The uncertainty about the status of the state of Jammu and Kashmir has loomed large since 1947. Is Jammu and Kashmir a postcolonial state? Postcolonialism refers to a historical phase undergone by many of the world’s countries after the decline of the European empires by the mid-twentieth century. Following the dismantling of the empires, the people of many Asian, African, and Caribbean states were left to assess the cultural, linguistic, legal, and economic effects of colonial rule, and create new governments and national identities.
As a phenomenon, nationalism often arises at times of conflict between nations, or between colonizers and colonized, and perhaps most commonly, in postcolonial periods. Over the years, tremendous political and social turmoil has been generated in the Jammu and Kashmir by the forces of religious fundamentalism and by an exclusionary nationalism that seeks to erode the cultural syncretism that is part of the ethos of Kashmir. These forces are responsible for the shutting down of dissenters who voice cultural critique, repression of women, political anarchy, economic deprivation, lack of infrastructure, and mass displacements that have been occasioned by these events.
A visitor to Kashmir is required to take in the unpleasant reality of India and Pakistan, which is full of redoubtable paramilitary troops, barbed wire, and invasive searches; marginalization of the Kashmiri populace; dispossessed youths trained in Pakistani training camps to unleash a reign of disorganized and misguided terror in the state; custodial killings in detention centers and mothers whose faces tell tales of woe waiting outside those gloomy detention centers to catch glimpses of their unfortunate sons (an exercise in futility); burqa-clad women afraid of the wrath of fundamentalist groups as well as of paramilitary forces bent on undercutting their self-respect. Such occurrences do not enable the visitor to glimpse an autonomous Kashmiri life, devoid of the pressures that Kashmiris have been subjected to since 1947.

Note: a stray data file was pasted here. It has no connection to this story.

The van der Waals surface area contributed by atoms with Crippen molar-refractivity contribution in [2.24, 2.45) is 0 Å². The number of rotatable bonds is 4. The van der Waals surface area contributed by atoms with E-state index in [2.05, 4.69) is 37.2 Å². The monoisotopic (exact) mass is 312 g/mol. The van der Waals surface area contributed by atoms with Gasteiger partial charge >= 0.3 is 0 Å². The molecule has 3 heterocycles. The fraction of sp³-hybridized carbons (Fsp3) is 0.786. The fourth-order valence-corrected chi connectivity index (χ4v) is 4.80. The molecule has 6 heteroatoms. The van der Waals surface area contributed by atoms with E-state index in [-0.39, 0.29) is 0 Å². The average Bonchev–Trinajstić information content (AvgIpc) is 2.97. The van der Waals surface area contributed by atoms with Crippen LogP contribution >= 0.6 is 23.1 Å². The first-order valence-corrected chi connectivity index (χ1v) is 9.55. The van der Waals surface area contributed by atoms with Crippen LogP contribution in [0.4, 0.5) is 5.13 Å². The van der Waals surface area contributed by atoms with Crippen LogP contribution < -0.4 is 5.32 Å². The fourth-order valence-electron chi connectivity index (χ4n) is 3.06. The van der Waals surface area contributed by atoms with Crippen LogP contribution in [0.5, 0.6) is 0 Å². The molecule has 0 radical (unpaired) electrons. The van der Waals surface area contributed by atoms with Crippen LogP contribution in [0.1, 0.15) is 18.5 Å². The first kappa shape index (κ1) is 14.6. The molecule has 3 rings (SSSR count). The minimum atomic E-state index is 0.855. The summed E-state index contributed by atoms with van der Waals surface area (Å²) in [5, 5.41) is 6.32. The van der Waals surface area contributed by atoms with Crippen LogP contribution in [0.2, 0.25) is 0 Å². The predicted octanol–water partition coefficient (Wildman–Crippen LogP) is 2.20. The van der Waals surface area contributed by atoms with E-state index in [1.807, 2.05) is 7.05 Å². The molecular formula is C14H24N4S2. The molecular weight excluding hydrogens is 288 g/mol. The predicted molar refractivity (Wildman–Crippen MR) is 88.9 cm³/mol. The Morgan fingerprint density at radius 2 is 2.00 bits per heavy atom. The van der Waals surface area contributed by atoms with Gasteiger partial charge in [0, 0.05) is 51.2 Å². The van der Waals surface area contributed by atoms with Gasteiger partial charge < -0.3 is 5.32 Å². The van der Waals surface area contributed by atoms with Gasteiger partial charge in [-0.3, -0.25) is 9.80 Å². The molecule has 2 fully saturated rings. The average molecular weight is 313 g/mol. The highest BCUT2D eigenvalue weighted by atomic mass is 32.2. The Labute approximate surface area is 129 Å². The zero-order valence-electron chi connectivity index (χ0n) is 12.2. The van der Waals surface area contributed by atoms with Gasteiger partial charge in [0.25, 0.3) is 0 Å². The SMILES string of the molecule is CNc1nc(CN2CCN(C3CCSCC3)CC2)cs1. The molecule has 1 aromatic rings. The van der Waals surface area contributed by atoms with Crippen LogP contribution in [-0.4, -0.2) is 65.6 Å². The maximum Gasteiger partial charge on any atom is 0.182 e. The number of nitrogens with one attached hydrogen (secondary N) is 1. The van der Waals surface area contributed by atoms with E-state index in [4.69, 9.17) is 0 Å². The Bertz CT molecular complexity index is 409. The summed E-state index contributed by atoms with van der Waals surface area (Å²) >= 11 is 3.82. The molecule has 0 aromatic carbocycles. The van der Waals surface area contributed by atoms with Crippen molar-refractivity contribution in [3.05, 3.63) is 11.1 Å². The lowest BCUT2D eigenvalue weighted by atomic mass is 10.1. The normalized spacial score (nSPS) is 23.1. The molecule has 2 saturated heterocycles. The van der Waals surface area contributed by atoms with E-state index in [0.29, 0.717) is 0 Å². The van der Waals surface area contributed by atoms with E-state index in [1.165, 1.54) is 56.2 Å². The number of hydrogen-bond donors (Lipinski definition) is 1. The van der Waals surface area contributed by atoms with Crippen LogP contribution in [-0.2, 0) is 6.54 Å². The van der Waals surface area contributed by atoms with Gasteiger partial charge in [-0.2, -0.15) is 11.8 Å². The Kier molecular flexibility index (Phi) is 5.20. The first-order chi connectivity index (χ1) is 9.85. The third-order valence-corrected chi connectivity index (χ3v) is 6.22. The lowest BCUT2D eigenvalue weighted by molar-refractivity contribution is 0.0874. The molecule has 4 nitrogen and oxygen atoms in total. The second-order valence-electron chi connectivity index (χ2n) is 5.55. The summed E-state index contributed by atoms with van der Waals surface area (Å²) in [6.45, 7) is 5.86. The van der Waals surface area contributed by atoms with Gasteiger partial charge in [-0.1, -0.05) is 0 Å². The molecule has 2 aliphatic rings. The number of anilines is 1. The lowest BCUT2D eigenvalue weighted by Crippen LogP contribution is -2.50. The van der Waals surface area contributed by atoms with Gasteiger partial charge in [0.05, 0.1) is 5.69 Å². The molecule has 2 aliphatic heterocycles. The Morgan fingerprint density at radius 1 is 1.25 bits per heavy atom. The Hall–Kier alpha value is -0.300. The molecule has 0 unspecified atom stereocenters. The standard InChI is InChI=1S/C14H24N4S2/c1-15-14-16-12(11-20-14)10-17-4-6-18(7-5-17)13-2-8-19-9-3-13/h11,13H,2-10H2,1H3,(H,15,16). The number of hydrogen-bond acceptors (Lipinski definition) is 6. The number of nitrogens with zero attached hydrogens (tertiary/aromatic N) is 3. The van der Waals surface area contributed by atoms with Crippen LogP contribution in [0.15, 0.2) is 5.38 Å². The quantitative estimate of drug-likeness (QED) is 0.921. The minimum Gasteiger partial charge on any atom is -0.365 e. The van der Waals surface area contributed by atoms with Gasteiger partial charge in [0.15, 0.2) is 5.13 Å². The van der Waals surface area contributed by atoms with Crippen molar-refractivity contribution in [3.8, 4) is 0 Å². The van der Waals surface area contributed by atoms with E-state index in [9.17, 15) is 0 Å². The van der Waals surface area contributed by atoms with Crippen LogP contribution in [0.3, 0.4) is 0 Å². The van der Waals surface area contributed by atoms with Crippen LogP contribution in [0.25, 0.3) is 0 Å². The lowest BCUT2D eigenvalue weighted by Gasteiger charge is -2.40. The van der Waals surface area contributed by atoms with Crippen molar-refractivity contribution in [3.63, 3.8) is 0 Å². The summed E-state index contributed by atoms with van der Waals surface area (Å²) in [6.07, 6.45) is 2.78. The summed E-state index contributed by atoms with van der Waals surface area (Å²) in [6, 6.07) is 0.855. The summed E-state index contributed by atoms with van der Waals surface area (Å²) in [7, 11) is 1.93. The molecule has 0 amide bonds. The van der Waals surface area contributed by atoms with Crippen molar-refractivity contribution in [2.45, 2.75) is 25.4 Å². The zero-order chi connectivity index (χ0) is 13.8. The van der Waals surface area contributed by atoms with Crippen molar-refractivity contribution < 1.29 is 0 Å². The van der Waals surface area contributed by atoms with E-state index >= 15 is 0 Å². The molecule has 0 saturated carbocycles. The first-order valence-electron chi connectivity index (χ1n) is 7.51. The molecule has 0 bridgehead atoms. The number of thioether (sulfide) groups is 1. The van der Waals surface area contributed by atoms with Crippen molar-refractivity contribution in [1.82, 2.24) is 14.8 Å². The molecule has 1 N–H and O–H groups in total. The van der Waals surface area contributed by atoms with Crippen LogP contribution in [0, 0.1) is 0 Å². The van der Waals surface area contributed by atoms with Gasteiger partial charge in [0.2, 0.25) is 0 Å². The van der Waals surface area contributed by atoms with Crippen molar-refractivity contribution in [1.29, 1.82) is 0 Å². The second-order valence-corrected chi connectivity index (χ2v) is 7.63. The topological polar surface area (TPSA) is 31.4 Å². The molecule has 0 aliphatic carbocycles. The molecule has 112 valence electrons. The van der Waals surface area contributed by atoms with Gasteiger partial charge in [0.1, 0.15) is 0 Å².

Since the inception of the insurgency in 1989, Kashmiris have been systematically alienated in their own home by the dominant political and military culture and by state-sponsored agencies. It has become a pipe dream to lead a sovereign and dignified existence which is not invaded by the unruly presence of paramilitary troops and militant organizations. Not only have Kashmiris been deprived of their sovereignty in the purportedly democratic republic of India, but they are treated like nationless pariahs in other parts of the world as well. It is an ordeal for a Kashmiri to get her/his passport renewed at an Indian consulate in any part of the world. The regular procedure allows most Indian citizens to get their passports renewed at a consulate within a day; the rules are different for people of Kashmiri descent. A person of Kashmiri descent is required to submit innumerable documents which are then sent to the government of Jammu and Kashmir for validation. This entire process takes a couple of months. During that nerve-wracking period, the individual is required to remain without her/his most important travel document in a foreign country which is pervaded with Islamophobia. This engenders a question that gnaws at me: which nation or nationality is the identity of the ordinary Kashmiri tied with? Is nationhood a myth which fails to represent the diversity of the actual national community and does it only represent and consolidate the interests of the dominant power groups within the Indian polity? Until these questions remain unanswered, Kashmir will remain a space in which the discursive forces of colonial power operate on and through the people. Kashmir will be unable to legitimately claim the status of a postcolonial state.
Nyla Ali Khan
is an assistant professor of English at the University of Nebraska at
Kearney. She is the author of The Fiction of Nationality in an Era
of Transnationalism (New York: Routledge, 2005).